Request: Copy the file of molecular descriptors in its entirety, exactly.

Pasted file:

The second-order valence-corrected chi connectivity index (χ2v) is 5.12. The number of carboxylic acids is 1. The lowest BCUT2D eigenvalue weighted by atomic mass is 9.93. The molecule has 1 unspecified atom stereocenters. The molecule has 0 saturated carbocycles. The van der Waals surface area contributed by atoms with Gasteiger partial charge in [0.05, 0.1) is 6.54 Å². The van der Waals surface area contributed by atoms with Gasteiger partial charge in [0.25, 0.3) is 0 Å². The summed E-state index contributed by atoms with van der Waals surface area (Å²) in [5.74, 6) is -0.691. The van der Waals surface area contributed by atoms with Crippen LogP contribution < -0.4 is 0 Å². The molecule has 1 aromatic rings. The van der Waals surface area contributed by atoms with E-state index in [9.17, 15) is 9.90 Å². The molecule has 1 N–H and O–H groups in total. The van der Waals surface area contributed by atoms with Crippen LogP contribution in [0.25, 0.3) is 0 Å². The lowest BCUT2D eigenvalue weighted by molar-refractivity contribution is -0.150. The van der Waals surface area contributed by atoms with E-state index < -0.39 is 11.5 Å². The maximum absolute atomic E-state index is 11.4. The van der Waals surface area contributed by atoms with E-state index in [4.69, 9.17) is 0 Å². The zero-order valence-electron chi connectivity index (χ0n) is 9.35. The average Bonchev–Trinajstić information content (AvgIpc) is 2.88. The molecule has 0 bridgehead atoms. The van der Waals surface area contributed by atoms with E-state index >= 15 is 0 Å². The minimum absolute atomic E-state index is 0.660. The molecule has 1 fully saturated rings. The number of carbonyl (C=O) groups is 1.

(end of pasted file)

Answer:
The second-order valence-corrected chi connectivity index (χ2v) is 5.12. The number of carboxylic acids is 1. The lowest BCUT2D eigenvalue weighted by atomic mass is 9.93. The molecule has 1 unspecified atom stereocenters. The molecule has 0 saturated carbocycles. The van der Waals surface area contributed by atoms with Gasteiger partial charge in [0.05, 0.1) is 6.54 Å². The van der Waals surface area contributed by atoms with Gasteiger partial charge in [0.25, 0.3) is 0 Å². The summed E-state index contributed by atoms with van der Waals surface area (Å²) in [5.74, 6) is -0.691. The van der Waals surface area contributed by atoms with Crippen LogP contribution < -0.4 is 0 Å². The molecule has 1 aromatic rings. The van der Waals surface area contributed by atoms with E-state index in [9.17, 15) is 9.90 Å². The molecule has 1 N–H and O–H groups in total. The van der Waals surface area contributed by atoms with Crippen LogP contribution in [0.25, 0.3) is 0 Å². The lowest BCUT2D eigenvalue weighted by molar-refractivity contribution is -0.150. The van der Waals surface area contributed by atoms with E-state index < -0.39 is 11.5 Å². The maximum absolute atomic E-state index is 11.4. The van der Waals surface area contributed by atoms with E-state index in [4.69, 9.17) is 0 Å². The zero-order valence-electron chi connectivity index (χ0n) is 9.35. The average Bonchev–Trinajstić information content (AvgIpc) is 2.88. The molecule has 0 bridgehead atoms. The van der Waals surface area contributed by atoms with E-state index >= 15 is 0 Å². The minimum absolute atomic E-state index is 0.660. The molecule has 1 fully saturated rings. The number of carbonyl (C=O) groups is 1.